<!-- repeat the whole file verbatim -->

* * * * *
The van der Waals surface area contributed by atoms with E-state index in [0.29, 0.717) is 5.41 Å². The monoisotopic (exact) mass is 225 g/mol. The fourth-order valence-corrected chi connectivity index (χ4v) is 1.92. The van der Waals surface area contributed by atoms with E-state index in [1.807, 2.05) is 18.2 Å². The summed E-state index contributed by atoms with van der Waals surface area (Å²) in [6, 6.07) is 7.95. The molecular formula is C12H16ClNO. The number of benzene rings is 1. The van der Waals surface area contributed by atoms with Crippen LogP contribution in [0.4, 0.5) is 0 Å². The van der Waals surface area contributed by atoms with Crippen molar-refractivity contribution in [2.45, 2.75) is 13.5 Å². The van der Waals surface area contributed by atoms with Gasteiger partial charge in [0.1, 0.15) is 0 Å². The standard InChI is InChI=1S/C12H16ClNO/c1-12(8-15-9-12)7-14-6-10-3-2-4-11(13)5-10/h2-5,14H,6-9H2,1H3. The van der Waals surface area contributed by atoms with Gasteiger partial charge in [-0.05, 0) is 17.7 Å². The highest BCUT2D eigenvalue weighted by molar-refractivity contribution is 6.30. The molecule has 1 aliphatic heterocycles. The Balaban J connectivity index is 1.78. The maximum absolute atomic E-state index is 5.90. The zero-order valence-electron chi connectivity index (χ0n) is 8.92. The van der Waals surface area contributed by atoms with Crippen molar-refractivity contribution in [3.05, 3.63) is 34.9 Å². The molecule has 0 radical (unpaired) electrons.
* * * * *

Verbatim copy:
The van der Waals surface area contributed by atoms with E-state index in [0.29, 0.717) is 5.41 Å². The monoisotopic (exact) mass is 225 g/mol. The fourth-order valence-corrected chi connectivity index (χ4v) is 1.92. The van der Waals surface area contributed by atoms with E-state index in [1.807, 2.05) is 18.2 Å². The summed E-state index contributed by atoms with van der Waals surface area (Å²) in [6, 6.07) is 7.95. The molecular formula is C12H16ClNO. The number of benzene rings is 1. The van der Waals surface area contributed by atoms with Crippen LogP contribution in [0.4, 0.5) is 0 Å². The van der Waals surface area contributed by atoms with Crippen molar-refractivity contribution in [2.45, 2.75) is 13.5 Å². The van der Waals surface area contributed by atoms with Gasteiger partial charge in [0.1, 0.15) is 0 Å². The standard InChI is InChI=1S/C12H16ClNO/c1-12(8-15-9-12)7-14-6-10-3-2-4-11(13)5-10/h2-5,14H,6-9H2,1H3. The van der Waals surface area contributed by atoms with Gasteiger partial charge in [-0.05, 0) is 17.7 Å². The highest BCUT2D eigenvalue weighted by molar-refractivity contribution is 6.30. The molecule has 1 aliphatic heterocycles. The Balaban J connectivity index is 1.78. The maximum absolute atomic E-state index is 5.90. The zero-order valence-electron chi connectivity index (χ0n) is 8.92. The van der Waals surface area contributed by atoms with Crippen molar-refractivity contribution in [3.05, 3.63) is 34.9 Å². The molecule has 0 radical (unpaired) electrons.